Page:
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Up close with Helen

By Zhao Xu and Zhang Yuan | China Daily | Updated: 2020-01-11 09:39
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An Wei (second from right) with Helen in Xi'an in 1978. [Photo provided by Tim Considine]

The two stayed in their hiding place until the wee hours of the next day, when they got into a pre-arranged car and drove out of the just-opened city gate, Helen wearing sunglasses and a man's suit, posing as the diseased son of an American missionary.

A boat ride followed, at the end of which Snow found herself in the territory of the Communists.

But it took another bumpy day on a truck before she arrived in Yan'an late on May 2, 1937.

Early the next day, Helen, fazed and fatigued, awoke to the news that Mao Zedong and Zhu De, who would become the chairman and vice-chairman of the People's Republic of China in 1949, wanted to see her.

"Helen evoked that experience in her book Inside Red China," said An, an English major who as a young man yearned for English books. "I encountered her book, together with Edgar's Red Star Over China, in the small library at the Yan'an History Museum, where I worked in the early '70s." He read both voraciously.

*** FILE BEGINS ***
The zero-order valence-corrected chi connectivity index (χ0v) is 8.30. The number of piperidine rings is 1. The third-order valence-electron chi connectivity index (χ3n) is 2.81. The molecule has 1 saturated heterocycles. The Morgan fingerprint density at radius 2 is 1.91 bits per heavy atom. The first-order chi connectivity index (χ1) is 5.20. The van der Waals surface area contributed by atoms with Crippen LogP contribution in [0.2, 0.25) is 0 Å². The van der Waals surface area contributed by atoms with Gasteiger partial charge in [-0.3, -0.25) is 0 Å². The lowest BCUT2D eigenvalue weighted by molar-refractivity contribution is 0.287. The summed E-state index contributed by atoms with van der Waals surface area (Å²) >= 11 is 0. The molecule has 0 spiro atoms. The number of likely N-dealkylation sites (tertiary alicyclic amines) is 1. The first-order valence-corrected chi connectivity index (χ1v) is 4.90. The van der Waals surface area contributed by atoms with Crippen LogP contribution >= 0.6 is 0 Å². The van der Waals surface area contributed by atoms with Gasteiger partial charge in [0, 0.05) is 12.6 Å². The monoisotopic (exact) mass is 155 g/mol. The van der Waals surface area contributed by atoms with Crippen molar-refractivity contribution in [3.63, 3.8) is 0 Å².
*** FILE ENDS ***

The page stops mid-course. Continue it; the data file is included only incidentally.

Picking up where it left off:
So when Helen visited in 1978, An felt the heroine had finally stepped out of the pages. "At my mentioning of the hotel, Helen turned to my boss and said, 'This young gentleman has got to sit in my car'," said An, who had no idea at the time that the trajectory of his life, like those of many who crossed paths with Helen, was about to change.

"She was the star who pulled us into her orbit," An said.

In 1931, when Helen, then 24, had arrived in China and worked in the US consulate in Shanghai, she became the belle of the foreign concessions.

Yet she was not going to spend the following years twirling on the dance floor, as many of her fellow expatriates did.

Edgar, who had arrived in China three years earlier, took her to the world outside the walls of her residential enclave, a world wracked by war, and famine.

The two married on Nov 25, 1932, and moved to Beijing, where they became involved in student movements that were about to sweep across the country, in reaction to Japan's growing territorial ambitions in China.

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